TRENTON – The full Senate today approved a measure sponsored by Senate President Richard J. Codey that would erase more than 150 years of discrimination in New Jersey’s constitution by removing insensitive and discriminatory language that currently bars certain groups from voting rights. The Senate voted unanimously to approve SCR-134, which proposes a constitutional amendment that would replace the language that currently reads: “No idiot or insane person should enjoy the right of suffrage.”
“It’s time that we end this discriminatory chapter in our state’s constitution,” said Sen. Codey. “By replacing the law that sanctions this insensitive language, we can hopefully erase the stigma attached to mental and cognitive disabilities. The fact that this language has remained in our constitution for so long is a disgrace. I’m confident that the people of New Jersey will agree with me when we get this measure placed on the ballot.”
The Senate resolution calls for the following interpretive statement to be included alongside the ballot question: “Approval of this amendment concerning the denial of the right to vote would delete the phrase ‘idiot or insane person’ and replace that phrase with ‘person who has been adjudicated by a court of competent jurisdiction to lack the capacity to understand the act of voting’ in describing those persons who shall be denied the right to vote. The phrase ‘idiot or insane person’ is outdated, vague, offensive to many, and may be subject to misinterpretation. This constitutional amendment acknowledges that individuals with cognitive or emotional disabilities may otherwise be capable of making decisions in the voting booth and that their right of self-determination should be respected and protected in this regard. The amendment only denies the right of suffrage to those individuals determined by a court, on a case-by-case basis, to lack the capacity to understand the act of voting.”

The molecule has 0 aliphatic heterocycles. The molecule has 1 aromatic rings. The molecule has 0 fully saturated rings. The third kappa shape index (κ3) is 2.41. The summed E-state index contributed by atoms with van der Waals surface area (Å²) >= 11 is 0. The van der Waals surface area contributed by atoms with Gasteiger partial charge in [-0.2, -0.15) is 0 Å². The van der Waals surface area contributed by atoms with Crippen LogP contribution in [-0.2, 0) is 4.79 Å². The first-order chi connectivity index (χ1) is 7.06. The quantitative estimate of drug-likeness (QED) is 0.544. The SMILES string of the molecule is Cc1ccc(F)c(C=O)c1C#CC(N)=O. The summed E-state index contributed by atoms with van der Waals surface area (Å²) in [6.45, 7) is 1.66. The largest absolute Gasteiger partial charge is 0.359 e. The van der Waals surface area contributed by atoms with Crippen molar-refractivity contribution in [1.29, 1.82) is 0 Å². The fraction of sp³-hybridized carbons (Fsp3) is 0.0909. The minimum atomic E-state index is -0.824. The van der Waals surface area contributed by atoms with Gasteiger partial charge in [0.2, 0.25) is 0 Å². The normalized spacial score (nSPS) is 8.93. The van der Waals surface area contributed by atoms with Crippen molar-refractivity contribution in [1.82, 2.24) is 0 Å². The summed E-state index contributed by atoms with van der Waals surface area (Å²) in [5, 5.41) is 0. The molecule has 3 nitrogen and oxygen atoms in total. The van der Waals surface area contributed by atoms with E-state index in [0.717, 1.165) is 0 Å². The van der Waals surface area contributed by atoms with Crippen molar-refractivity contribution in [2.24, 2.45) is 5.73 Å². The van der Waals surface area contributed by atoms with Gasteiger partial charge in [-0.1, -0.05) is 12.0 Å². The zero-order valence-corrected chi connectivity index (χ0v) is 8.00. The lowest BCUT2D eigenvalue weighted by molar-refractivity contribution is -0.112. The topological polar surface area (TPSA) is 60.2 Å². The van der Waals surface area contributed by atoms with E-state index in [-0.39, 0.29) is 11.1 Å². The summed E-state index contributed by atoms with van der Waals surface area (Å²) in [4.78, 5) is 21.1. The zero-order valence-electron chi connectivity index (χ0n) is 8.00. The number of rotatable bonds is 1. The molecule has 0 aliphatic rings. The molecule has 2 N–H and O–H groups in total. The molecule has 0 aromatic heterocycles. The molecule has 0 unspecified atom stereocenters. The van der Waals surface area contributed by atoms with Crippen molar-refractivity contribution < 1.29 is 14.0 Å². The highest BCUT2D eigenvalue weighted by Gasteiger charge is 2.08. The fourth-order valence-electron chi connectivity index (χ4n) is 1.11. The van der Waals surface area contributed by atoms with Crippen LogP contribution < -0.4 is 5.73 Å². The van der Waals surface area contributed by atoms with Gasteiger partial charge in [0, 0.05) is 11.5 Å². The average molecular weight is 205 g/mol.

The resolution now heads to the Assembly for approval. Sen. Codey is hopeful that the measure will be approved in time to make it on the November ballot, which would signal an end to an era of discrimination in New Jersey’s constitution.